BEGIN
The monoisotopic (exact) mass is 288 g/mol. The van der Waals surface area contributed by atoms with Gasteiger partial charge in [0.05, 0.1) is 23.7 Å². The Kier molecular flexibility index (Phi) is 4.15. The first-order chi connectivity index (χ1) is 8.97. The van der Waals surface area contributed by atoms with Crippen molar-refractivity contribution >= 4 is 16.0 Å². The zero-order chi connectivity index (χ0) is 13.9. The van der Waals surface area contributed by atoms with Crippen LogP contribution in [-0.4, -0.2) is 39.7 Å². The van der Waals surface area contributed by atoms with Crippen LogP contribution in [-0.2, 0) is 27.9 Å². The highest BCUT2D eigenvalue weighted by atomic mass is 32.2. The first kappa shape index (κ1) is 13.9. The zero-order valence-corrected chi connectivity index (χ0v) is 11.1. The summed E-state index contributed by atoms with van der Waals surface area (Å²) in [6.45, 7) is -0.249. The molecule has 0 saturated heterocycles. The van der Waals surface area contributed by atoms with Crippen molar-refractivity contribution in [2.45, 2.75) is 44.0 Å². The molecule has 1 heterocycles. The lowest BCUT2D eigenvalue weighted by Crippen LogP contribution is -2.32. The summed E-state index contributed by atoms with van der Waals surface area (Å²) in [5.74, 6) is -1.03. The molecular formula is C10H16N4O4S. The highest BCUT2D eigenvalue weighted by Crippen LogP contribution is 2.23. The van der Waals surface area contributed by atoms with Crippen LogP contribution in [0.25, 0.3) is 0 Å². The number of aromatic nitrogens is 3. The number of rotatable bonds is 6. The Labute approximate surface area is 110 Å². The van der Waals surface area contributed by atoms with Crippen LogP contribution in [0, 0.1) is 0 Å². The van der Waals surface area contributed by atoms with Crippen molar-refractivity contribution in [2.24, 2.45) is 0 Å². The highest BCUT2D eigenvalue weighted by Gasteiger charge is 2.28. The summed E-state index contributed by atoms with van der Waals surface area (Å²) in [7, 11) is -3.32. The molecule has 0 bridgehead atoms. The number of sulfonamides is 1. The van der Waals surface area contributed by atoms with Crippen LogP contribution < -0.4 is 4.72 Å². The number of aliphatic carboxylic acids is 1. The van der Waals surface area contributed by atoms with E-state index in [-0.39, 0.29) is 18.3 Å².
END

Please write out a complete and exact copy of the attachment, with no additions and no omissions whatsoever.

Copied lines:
The monoisotopic (exact) mass is 288 g/mol. The van der Waals surface area contributed by atoms with Gasteiger partial charge in [0.05, 0.1) is 23.7 Å². The Kier molecular flexibility index (Phi) is 4.15. The first-order chi connectivity index (χ1) is 8.97. The van der Waals surface area contributed by atoms with Crippen molar-refractivity contribution >= 4 is 16.0 Å². The zero-order chi connectivity index (χ0) is 13.9. The van der Waals surface area contributed by atoms with Crippen LogP contribution in [-0.4, -0.2) is 39.7 Å². The van der Waals surface area contributed by atoms with Crippen LogP contribution in [-0.2, 0) is 27.9 Å². The highest BCUT2D eigenvalue weighted by atomic mass is 32.2. The first kappa shape index (κ1) is 13.9. The zero-order valence-corrected chi connectivity index (χ0v) is 11.1. The summed E-state index contributed by atoms with van der Waals surface area (Å²) in [6.45, 7) is -0.249. The molecule has 0 saturated heterocycles. The van der Waals surface area contributed by atoms with Crippen molar-refractivity contribution in [2.45, 2.75) is 44.0 Å². The molecule has 1 heterocycles. The lowest BCUT2D eigenvalue weighted by Crippen LogP contribution is -2.32. The summed E-state index contributed by atoms with van der Waals surface area (Å²) in [5.74, 6) is -1.03. The molecular formula is C10H16N4O4S. The highest BCUT2D eigenvalue weighted by Crippen LogP contribution is 2.23. The van der Waals surface area contributed by atoms with Crippen LogP contribution in [0.25, 0.3) is 0 Å². The number of aromatic nitrogens is 3. The number of rotatable bonds is 6. The Labute approximate surface area is 110 Å². The van der Waals surface area contributed by atoms with Crippen LogP contribution in [0, 0.1) is 0 Å². The van der Waals surface area contributed by atoms with Crippen molar-refractivity contribution in [2.24, 2.45) is 0 Å². The highest BCUT2D eigenvalue weighted by Gasteiger charge is 2.28. The summed E-state index contributed by atoms with van der Waals surface area (Å²) in [7, 11) is -3.32. The molecule has 0 bridgehead atoms. The number of sulfonamides is 1. The van der Waals surface area contributed by atoms with Crippen LogP contribution < -0.4 is 4.72 Å². The number of aliphatic carboxylic acids is 1. The van der Waals surface area contributed by atoms with E-state index in [-0.39, 0.29) is 18.3 Å².